It wasn't what the Lady Gagas and the Jimmy Fallons of the Twitter world see when they tweet, but it was a response nonetheless.
"Just saw @FiorettiChicago with a can of spray paint covering graffiti on Halsted. He said it was faster if he did it himself. Awesome."
So tweeted one resident about Robert Fioretti, alderman of the 2nd Ward, when he saw the Chicago politician taking a neighborhood problem into his own hands one night in October. The feedback—like everything on the site—was swift.
"I received lots of responses from that," said Fioretti, a Twitter user who, like the other 49 aldermen in Chicago, is responsible for looking after the interests of his neighborhood and voting on ordinances and other matters pertaining to the City Council. "It just shows the depth and breadth and expanse of using those accounts."
With more than 100 million users and growing, it's no secret that people from all walks of life are flocking to Twitter for this, that and the other. But the Chicago City Council?
In addition to Mayor Emanuel's handle (@ChicagosMayor), aldermen in 29 of the city's 50 wards have Twitter accounts, according to a RedEye review, although each varies in how frequently he or she posts. A team of researchers at the Illinois Institute of Technology is even studying the habits of Chicago's political bigwigs.
"They don't get it," Ald. Joe Moreno (1st) said of his colleagues who don't use the microblogging service. "It takes effort and I think [the City Council is] way, way, way behind the curve. There is no reason not to have it."
Moreno and Fioretti are far and away the most active aldermen on Twitter, according to the IIT study led by Libby Hemphill, an assistant professor. Going down the line, Alds. Daniel Solis (25th), Jason Ervin (28th) and Ameya Pawar (47th) are the next most likely aldermen to be talked to or about on Twitter. The ones most likely to name drop or talk to others? Fioretti and Moreno lead the pack there too, followed by Alds. Ervin, Brendan Reilly (42nd) and Roderick Sawyer (6th).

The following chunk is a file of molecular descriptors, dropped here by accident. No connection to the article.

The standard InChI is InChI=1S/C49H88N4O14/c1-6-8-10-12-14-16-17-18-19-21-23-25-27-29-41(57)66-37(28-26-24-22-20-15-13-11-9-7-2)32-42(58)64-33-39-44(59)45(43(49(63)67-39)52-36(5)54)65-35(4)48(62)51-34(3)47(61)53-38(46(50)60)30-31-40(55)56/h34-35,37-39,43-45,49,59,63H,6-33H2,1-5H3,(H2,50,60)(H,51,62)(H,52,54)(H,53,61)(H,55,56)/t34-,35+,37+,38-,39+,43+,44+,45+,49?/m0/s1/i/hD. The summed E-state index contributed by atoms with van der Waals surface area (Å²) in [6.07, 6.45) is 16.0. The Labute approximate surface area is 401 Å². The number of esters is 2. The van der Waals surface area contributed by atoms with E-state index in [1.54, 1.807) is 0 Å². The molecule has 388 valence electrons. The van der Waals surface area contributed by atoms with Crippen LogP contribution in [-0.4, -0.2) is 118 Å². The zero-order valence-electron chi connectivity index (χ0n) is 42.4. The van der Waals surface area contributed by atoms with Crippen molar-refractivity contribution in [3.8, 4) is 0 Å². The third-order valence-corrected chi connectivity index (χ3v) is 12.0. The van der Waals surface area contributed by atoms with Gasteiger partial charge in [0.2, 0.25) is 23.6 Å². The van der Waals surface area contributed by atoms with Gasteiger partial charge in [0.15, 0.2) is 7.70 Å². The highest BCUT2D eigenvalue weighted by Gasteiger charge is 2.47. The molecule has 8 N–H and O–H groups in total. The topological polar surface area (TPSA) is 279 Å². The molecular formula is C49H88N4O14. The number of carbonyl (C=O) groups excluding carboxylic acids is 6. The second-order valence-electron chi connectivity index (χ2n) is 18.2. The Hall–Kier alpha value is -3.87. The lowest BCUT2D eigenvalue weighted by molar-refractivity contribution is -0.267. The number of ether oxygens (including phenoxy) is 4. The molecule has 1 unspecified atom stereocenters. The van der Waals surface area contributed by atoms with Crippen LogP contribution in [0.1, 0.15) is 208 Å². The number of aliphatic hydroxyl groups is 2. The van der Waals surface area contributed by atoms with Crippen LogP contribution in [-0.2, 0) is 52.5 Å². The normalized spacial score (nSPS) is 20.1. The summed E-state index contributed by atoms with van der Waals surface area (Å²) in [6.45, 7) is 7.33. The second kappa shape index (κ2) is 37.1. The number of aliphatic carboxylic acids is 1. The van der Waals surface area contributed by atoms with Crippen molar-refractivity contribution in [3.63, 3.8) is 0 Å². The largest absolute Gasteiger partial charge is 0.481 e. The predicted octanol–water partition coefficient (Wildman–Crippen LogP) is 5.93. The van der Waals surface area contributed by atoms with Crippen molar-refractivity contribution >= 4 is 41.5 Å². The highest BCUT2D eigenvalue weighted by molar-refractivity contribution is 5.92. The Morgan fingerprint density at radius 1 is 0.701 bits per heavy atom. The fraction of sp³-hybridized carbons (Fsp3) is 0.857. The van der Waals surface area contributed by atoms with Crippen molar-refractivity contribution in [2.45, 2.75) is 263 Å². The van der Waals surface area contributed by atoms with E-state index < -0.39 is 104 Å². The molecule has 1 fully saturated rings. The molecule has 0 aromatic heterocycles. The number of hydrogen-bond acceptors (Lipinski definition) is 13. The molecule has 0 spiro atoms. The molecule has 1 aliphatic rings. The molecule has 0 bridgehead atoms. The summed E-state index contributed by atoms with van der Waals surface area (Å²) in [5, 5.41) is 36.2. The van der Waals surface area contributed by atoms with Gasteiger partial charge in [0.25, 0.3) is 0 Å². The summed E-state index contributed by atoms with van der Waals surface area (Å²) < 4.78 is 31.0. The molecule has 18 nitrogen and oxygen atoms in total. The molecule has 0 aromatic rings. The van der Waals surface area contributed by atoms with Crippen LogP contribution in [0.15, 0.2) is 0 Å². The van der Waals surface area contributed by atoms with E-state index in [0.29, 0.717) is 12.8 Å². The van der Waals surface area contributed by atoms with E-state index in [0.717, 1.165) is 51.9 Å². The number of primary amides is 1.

Some of the most active aldermen represent wards you'd expect — downtown and on the North Side — but others represent traditionally less digitally connected wards on the South and West sides.
By tracking tweets and retweets, Hemphill and her team are looking for patterns in the kinds of information aldermen share on Twitter and how they engage with other users. Of the 29 aldermen who have Twitter accounts, just seven tweet on average once or more per day and three have protected accounts.
THE TWEET SCIENCE
According to data collected by the Illinois Institute of Technology over 142 days since June (June 14 to Sept. 30 and Oct. 14 to Nov. 17):
>>The aldermen most likely to be mentioned or talked to on Twitter: Moreno, Fioretti, Solis, Ervin, Pawar.
>>The aldermen most likely to mention or talk to others on Twitter: Fioretti, Moreno, Ervin, Reilly, Sawyer.
>>Aldermen from Chicago mention one another on Twitter occasionally, but not nearly as often as congressional representatives.
KALYN BELSHA IS A REDEYE SPECIAL CONTRIBUTOR.